Travel: In the footsteps of history on the Anglesey Coastal Path

Walking the Anglesey Coastal Path, with its hugely varied landscape including cliffs and ancient monuments, inspired author Tony Halker

St Cwyfans (St Kevins) Church is also known as The Church in the Sea
St Cwyfans (St Kevins) Church is also known as The Church in the Sea

I am not sure whether I prefer the olives stuffed with goats cheese or those filled with jalapenos. My drinking companions tell me that the goats cheese stuffed variety do not go with craft beer since they are aromatic and sweet. I find almost anything goes with craft beer.

In Conwy Town, North Wales, I can get all of the above in the same pub, with black pudding flavoured pork scratchings as a chaser. If I am feeling purist I can have pork scratching flavoured pork scratchings.

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One man or woman’s gourmet delight is another’s cholesterol fest. Or is it feast?

If I want wine I can go to The Bank, a wine bar that used to be a bank. Alternatively I can wander the well preserved medieval town walls that were originally three quarters of a mile long with 22 towers. The walls are preserved through much of their length, giving views of hills, coast and sea as well as mountains.

The town is on the edge of the Snowdonia National Park. Conwy Mountain rises behind, looks over the town and the other way looks towards Anglesey, site of the sacred Druid groves before the Romans came and burned them down. The North Wales Path can be followed up the steep hill above Conwy, then south watching the coast and the Menai Straits until it touches the Roman Road over the hills and drops down to the high, rushing Aber Falls.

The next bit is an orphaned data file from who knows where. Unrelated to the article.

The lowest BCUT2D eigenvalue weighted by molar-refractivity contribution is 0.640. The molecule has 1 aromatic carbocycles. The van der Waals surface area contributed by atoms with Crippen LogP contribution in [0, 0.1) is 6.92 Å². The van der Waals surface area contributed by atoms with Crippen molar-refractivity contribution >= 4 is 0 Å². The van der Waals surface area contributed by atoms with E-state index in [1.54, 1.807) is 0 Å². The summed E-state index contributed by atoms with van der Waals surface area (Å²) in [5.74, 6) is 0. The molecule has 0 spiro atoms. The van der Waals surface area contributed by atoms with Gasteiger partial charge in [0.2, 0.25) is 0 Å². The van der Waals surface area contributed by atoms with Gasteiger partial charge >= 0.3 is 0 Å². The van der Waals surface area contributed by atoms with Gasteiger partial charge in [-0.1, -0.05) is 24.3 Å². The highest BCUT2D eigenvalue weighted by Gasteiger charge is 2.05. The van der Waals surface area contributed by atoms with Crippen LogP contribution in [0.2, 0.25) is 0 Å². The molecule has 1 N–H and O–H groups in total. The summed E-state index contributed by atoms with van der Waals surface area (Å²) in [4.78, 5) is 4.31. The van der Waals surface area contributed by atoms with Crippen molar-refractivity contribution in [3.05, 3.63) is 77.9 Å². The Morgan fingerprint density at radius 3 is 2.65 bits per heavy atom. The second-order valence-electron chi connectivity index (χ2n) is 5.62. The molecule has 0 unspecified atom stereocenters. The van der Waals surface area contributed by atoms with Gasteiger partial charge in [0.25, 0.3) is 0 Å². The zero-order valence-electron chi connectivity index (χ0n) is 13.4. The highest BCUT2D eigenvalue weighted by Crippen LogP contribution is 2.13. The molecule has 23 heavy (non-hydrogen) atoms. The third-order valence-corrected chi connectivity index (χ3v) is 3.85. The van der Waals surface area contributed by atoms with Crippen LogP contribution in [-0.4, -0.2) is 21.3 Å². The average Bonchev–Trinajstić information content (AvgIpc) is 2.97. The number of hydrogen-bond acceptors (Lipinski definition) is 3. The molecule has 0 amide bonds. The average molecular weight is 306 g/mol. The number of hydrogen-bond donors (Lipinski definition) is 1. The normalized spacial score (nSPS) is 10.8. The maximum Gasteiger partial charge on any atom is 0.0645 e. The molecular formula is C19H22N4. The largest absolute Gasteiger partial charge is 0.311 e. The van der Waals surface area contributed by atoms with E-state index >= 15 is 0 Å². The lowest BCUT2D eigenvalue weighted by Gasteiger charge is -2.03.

In my debut novel, The Learn, I imagine that the road was there before the Romans came, developed by druids, by native tribes trading in copper, bronze, axe heads, gold and horses as well as local pearls. There are certainly pre-Roman standing stones in places along the remnant road and a stone age burial chamber. These remnants tell me it was a Celtic druid road long before the Romans put their name to it. I hope and imagine that many more stones were there, marking much of its length, guiding our ancestors as their tops protruded above the winter snows and veered, leering out of autumnal mists rising from peat and moss. The path of the road is clear, marked and can be walked. In places the flat road stones have been stolen for more recent constructions, but for much of its length there is hard stone footing resting in wet boggy ground.

The Learn is inspired by the North Welsh landscape: the coves, beaches and hills of Anglesey and the nearby mainland coast. These plucked – and continue to pull – at my romantic imagination. I am overwhelmed by the landscape. I like to be alone in it, with it. I look, walk, think, ponder. There is every kind of place: wet, dry, sea, land, stream, moss and bog; with waterfalls and high cliffs thrown in; rocky precipices are a frequent exciting statement of nature’s power. I like the warm days in any season but those when the wind drives water and mist in off the sea are as wonderful for different reasons, reminding us of the resolution of nature and our small place in the world, where we have arrogantly been for such a short period of time compared to other species who survived for hundreds of millions of years, while we have been here a scant two million (so far).

With the right clothes and boots I am happy in angry, powerful weather, leaning into the wind. Frost and snow also beckon me; they bring calm to the hills as they absorb and hide sound, soaking it up. Selfishly, there is often more quiet solitude in the cold cols; the snows make a barrier to cars and those who do not wander far beyond the roads.